If you think you’re stopping at parallel, chances are good that you’re going past parallel. Most people don’t have the bodily awareness to do that on their own. It takes a lot of practice and muscle memory to stop exactly where you want to.

In general, there are two things that cause a backswing to get too long:

  1. Too much Arm Bend
  2. Too much Wrist Cock

If you think of the top of the golf swing, your arms can stop at the correct point, but club still travel too far if the wrists bend too much. The reverse is also true, if the wrists bend correctly, but the arms travel way too far, this can also be a backswing that’s too long. The two can also be combined to result in a long swing.

In order to shorten your backswing effectively, you need to have a starting point. And that starts with analyzing your swing on video.

So, let’s start by taking a video of your golf swing (ideally slow-motion), from the face-on position, so you can see where your backswing actually stops.

I think you’ll notice you go farther than you thought. Notice what your tendency is, either too much wrist cock, too much arm bend, or both. Then, set a goal.

Maybe you want to stop at parallel, maybe before parallel. Whatever it is, draw a line on that original video of your golf swing, so you know. Remember, a shorter swing will result in a straighter shot (among other benefits).

As you do this, focus on keeping your front elbow (left elbow for a right-handed player) as straight as possible and push it up and away from your body. If your elbows bend too much, it results in over-swinging the golf club.

Check out Tony Finau’s golf swing for a guy who swings short, but hits the ball far by pushing his front arm up and away from his body through the backswing.

The other thing you’ll want to focus on is limiting your wrist cock at the top. A lot of amateur golfers implement too much wrist cock in order to gain distance, but you can still hit a really quality golf shot with little wrist-bend; see Steve Stricker’s golf swing.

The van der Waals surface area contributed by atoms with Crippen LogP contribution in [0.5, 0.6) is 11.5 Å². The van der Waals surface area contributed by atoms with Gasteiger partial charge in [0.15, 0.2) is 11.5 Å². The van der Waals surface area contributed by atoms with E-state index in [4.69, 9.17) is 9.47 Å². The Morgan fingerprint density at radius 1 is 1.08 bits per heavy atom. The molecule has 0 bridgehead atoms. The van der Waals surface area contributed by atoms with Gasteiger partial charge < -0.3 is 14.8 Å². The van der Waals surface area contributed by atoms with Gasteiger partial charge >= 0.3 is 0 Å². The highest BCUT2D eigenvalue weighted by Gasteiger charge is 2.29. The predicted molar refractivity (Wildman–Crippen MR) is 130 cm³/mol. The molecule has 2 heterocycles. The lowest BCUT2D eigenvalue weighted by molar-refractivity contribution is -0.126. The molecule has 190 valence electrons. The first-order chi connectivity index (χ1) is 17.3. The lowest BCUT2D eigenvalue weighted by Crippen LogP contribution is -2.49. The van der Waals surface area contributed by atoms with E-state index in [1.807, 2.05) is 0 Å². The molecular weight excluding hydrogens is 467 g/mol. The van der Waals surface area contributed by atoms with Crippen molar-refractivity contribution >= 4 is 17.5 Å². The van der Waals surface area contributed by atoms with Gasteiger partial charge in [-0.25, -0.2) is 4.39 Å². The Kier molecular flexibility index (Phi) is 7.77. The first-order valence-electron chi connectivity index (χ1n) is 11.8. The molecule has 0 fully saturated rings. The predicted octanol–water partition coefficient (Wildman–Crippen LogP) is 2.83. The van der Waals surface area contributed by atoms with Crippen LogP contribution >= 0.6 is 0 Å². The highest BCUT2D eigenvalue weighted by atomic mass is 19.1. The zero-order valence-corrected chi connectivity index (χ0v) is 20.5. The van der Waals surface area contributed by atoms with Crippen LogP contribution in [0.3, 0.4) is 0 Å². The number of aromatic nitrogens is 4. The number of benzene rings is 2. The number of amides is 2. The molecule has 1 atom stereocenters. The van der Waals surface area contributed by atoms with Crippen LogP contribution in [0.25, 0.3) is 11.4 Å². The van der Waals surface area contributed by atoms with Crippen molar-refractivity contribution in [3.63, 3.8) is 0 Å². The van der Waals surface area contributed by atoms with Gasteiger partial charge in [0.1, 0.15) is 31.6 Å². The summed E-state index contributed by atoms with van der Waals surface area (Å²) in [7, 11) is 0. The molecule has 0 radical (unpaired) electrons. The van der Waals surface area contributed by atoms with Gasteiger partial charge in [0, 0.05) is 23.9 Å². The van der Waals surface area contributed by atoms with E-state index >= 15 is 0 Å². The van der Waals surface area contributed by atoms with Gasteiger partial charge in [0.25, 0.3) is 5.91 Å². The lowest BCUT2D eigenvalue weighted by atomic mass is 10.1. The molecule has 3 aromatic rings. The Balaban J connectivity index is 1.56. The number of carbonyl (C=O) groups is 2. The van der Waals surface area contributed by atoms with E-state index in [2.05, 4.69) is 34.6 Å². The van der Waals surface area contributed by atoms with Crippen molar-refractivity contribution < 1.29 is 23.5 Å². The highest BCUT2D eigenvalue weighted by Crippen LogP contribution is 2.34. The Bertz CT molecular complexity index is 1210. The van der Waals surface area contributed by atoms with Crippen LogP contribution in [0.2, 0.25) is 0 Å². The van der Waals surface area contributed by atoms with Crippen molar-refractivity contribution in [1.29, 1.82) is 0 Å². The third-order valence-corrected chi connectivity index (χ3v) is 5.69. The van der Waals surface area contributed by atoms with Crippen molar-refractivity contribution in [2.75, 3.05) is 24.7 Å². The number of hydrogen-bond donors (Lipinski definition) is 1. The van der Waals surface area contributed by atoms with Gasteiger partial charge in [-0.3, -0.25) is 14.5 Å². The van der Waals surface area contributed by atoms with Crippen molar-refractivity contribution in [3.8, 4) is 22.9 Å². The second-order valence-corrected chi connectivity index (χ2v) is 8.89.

Drills to Shorten Your Backswing

Now that we’ve discussed the what, why, and how of shortening your golf backswing, let’s dig in to some drills you can practice to make it stick.

Start Slow Drill

  1. Start hitting golf balls really short, like chip-shot short
  2. Hit some chip shots
  3. Then pitch shots
  4. Slowly work your back swing longer and longer

Too often, amateur golfers will start with their long swing, and just try to ease back a little bit. That’s really tough to do accurately, effectively, and consistently. Instead, start really short and slowly get longer with each shot.

You’ll notice a point where your swing feels really short, but the ball still flies a good distance. Ask yourself at each backswing location if you’re content with that distance in order to have that level of accuracy.

Once you move to the golf course, be sure to take a little extra club than you’re used to. There’s nothing wrong with hitting an extra club or two into a green as long as you hit the green consistently.

Wall Swing Drill

The next drill is one that can be done without actually hitting any golf balls.

  1. Find a place where you can take your golf stance against a wall.
  2. The outside of your front foot (left foot for a right-handed golfer) should be right up against the wall.
  3. Then, take some practice backswings.
  4. If your club head hits the wall at the top of the backswing, then you’ve gone too far.

This will force you to stop short of parallel at the top of your golf swing. Regardless of how far you actually want to take your golf swing, this will help to shorten it because you’ll get used to stopping so early.

Alignment Stick Drill

  1. Take an alignment stick and shove it through the hole in the butt of your grip.
  2. If you don’t want to make a hole in your golf grip, then I’d recommend finding an old club you don’t use because it will create a larger hole in the grip.
  3. Make sure the alignment stick extends out of the butt of your club a couple feet.
  4. At address, this stick will extend past your front side.
  5. Take your backswing slowly and stop where you’re hoping to complete your backswing.
  6. Make sure you can still see the alignment sticking out of your club in your peripheral vision.

You may need to adjust how far the alignment stick goes into the grip, but the goal is to make it the right distance, so that you lose sight of the alignment stick when your backswing has gone too far. Use this as an indicator during some practice golf swings.

Conclusion

So, if you need to shorten your golf swing to improve accuracy, consistency, and control, while also improving your balance and overall timing, try these tips.

Over-swinging the golf club is an epidemic among amateur golfers, don’t let it ruin your game as well. It may seem a little complicated, but don’t let a lack of vision deter you from tackling this swing issue.

There are definitely ways you can see your backswing better (video) and create the correct muscle memory. We all want more accuracy and consistency, so shorten your backswing and see your golf game transformed.

2 thoughts on “Better Contact: How to Shorten your Backswing”

  1. The content of your article is true. I’ve been working for years with very good golf teachers, no one found the solution for my overswing…

  2. John Harrington

    Right now I’m trying to get my shoulder turn to stop going when my chin or cheek hits about the mid-point of my left bicep and make sure I go forward right away with My lower left side because I’ve always started forward w/ my hands and arms. I will try the push up and away w/ the left arm tip! Thanks for the help! John